A Commentary by John Stott

Romans. 5:11 f). We also rejoice in God.

What is extraordinary about this sixth and last affirmation is that, verbally speaking, it is identical with the Jewish attitude which Paul has condemned in 2:17, which NIV paraphrases, ‘You…brag about your relationship to God.’ Literally, however, 2:17 reads ‘you boast in God’, and 5:11 reads ‘we boast in God’. The verb, the noun and the preposition are all the same. Yet by a true instinct most translators have rendered the verbs differently, ‘boasting’ or ‘bragging’ there, ‘rejoicing’ or ‘exulting’ here. For Christian exulting in God, according to Paul, is quite different from Jewish bragging about him. The latter was a boast in God as if he were their exclusive property and they had a monopoly interest in him, whereas the former is the opposite. Christian exultation in God begins with the shamefaced recognition that we have no claim on him at all, continues with wondering worship that while we were still sinners and enemies Christ died for us, and ends with the humble confidence that he will complete the work he has begun. So to exult in God is to rejoice not in our privileges but in his mercies, not in our possession of him but in his of us.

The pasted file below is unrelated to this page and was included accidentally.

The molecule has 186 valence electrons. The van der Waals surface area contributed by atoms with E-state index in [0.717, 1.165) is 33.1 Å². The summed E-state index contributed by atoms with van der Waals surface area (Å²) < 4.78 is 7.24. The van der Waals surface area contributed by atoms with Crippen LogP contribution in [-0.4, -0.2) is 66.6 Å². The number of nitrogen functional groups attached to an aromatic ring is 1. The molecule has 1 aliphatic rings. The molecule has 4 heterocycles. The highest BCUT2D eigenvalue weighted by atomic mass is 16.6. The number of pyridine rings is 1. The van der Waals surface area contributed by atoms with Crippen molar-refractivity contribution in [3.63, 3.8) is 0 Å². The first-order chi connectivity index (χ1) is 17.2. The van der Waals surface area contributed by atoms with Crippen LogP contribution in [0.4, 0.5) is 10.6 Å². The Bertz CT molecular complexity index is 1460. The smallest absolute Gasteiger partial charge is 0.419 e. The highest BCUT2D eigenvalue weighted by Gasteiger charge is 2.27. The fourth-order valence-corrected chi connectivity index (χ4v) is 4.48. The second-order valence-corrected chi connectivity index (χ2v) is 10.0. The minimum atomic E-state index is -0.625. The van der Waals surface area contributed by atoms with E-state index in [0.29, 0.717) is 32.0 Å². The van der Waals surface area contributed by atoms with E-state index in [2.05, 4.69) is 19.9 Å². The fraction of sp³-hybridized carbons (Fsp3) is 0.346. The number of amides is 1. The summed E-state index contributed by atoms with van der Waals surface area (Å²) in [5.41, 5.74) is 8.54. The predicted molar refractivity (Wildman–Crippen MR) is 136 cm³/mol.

In spite of our knowledge that for Christian people all boasting is excluded (3:27), we nevertheless boast or rejoice in our hope of sharing God’s glory (2), in our tribulations (3) and above all in God himself (11). This exulting is *Through our Lord Jesus Christ*, because it is through him that *we have now received* (‘the’ or ‘our’) *reconciliation* (11).

It seems clear from this paragraph, then, that the major mark of justified believers is joy, especially joy in God himself. We should be the most positive people in the world. For the new community of Jesus Christ is characterized not by self-centred triumphalism but by God-centred worship.
Tomorrow: Romans 5:12-21. 2). The two humanities, in Adam and in Christ.
The John Stott Bible Study is taken from The Message of Romans. The Bible Speaks Today John Stott. Used by permission of Inter-Varsity Press UK, Nottingham. All rights reserved.